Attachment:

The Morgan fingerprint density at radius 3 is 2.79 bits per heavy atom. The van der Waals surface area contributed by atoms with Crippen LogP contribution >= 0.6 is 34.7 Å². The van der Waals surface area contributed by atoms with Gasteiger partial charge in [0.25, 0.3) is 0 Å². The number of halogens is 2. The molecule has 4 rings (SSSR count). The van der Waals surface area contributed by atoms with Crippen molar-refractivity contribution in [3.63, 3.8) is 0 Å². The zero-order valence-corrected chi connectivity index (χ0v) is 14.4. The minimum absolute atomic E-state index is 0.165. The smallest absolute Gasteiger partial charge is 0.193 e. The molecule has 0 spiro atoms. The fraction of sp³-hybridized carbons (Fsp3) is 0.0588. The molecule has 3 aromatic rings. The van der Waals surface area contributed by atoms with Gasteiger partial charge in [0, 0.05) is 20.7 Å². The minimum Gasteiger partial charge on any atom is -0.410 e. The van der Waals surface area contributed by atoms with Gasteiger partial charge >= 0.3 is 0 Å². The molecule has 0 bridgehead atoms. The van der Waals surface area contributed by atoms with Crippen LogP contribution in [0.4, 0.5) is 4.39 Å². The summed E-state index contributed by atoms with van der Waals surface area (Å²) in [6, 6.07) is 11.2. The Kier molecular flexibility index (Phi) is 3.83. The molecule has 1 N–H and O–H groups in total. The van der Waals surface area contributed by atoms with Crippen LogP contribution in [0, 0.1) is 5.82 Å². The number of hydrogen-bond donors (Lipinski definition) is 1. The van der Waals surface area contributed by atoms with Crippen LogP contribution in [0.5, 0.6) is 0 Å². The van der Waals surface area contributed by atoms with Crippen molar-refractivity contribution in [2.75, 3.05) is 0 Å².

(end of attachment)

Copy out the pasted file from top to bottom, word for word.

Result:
The Morgan fingerprint density at radius 3 is 2.79 bits per heavy atom. The van der Waals surface area contributed by atoms with Crippen LogP contribution >= 0.6 is 34.7 Å². The van der Waals surface area contributed by atoms with Gasteiger partial charge in [0.25, 0.3) is 0 Å². The number of halogens is 2. The molecule has 4 rings (SSSR count). The van der Waals surface area contributed by atoms with Crippen molar-refractivity contribution in [3.63, 3.8) is 0 Å². The zero-order valence-corrected chi connectivity index (χ0v) is 14.4. The minimum absolute atomic E-state index is 0.165. The smallest absolute Gasteiger partial charge is 0.193 e. The molecule has 0 spiro atoms. The fraction of sp³-hybridized carbons (Fsp3) is 0.0588. The molecule has 3 aromatic rings. The van der Waals surface area contributed by atoms with Gasteiger partial charge in [0, 0.05) is 20.7 Å². The minimum Gasteiger partial charge on any atom is -0.410 e. The van der Waals surface area contributed by atoms with Gasteiger partial charge >= 0.3 is 0 Å². The molecule has 0 bridgehead atoms. The van der Waals surface area contributed by atoms with Crippen LogP contribution in [0.4, 0.5) is 4.39 Å². The summed E-state index contributed by atoms with van der Waals surface area (Å²) in [6, 6.07) is 11.2. The Kier molecular flexibility index (Phi) is 3.83. The molecule has 1 N–H and O–H groups in total. The van der Waals surface area contributed by atoms with Crippen LogP contribution in [0, 0.1) is 5.82 Å². The number of hydrogen-bond donors (Lipinski definition) is 1. The van der Waals surface area contributed by atoms with Crippen LogP contribution in [0.5, 0.6) is 0 Å². The van der Waals surface area contributed by atoms with Crippen molar-refractivity contribution in [2.75, 3.05) is 0 Å².